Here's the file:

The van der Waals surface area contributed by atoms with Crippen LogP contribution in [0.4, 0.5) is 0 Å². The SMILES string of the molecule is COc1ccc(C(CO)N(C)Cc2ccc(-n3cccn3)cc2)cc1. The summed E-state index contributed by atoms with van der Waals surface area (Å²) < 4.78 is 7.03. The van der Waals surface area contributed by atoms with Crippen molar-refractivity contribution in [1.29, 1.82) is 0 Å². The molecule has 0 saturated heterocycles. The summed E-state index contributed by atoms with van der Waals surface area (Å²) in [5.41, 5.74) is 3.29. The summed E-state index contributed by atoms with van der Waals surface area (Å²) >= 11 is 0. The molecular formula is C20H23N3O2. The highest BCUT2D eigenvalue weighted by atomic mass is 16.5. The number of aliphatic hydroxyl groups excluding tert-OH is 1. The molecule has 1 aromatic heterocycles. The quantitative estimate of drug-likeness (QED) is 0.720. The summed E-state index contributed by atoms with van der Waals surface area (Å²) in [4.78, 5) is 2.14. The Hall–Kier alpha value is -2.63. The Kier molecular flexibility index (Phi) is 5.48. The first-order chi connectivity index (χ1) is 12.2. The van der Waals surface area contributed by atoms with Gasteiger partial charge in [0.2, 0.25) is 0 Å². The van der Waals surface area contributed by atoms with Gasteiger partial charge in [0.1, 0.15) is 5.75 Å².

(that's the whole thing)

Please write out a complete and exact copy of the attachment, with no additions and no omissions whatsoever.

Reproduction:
The van der Waals surface area contributed by atoms with Crippen LogP contribution in [0.4, 0.5) is 0 Å². The SMILES string of the molecule is COc1ccc(C(CO)N(C)Cc2ccc(-n3cccn3)cc2)cc1. The summed E-state index contributed by atoms with van der Waals surface area (Å²) < 4.78 is 7.03. The van der Waals surface area contributed by atoms with Crippen molar-refractivity contribution in [1.29, 1.82) is 0 Å². The molecule has 0 saturated heterocycles. The summed E-state index contributed by atoms with van der Waals surface area (Å²) in [5.41, 5.74) is 3.29. The summed E-state index contributed by atoms with van der Waals surface area (Å²) >= 11 is 0. The molecular formula is C20H23N3O2. The highest BCUT2D eigenvalue weighted by atomic mass is 16.5. The number of aliphatic hydroxyl groups excluding tert-OH is 1. The molecule has 1 aromatic heterocycles. The quantitative estimate of drug-likeness (QED) is 0.720. The summed E-state index contributed by atoms with van der Waals surface area (Å²) in [4.78, 5) is 2.14. The Hall–Kier alpha value is -2.63. The Kier molecular flexibility index (Phi) is 5.48. The first-order chi connectivity index (χ1) is 12.2. The van der Waals surface area contributed by atoms with Gasteiger partial charge in [0.2, 0.25) is 0 Å². The van der Waals surface area contributed by atoms with Gasteiger partial charge in [0.1, 0.15) is 5.75 Å².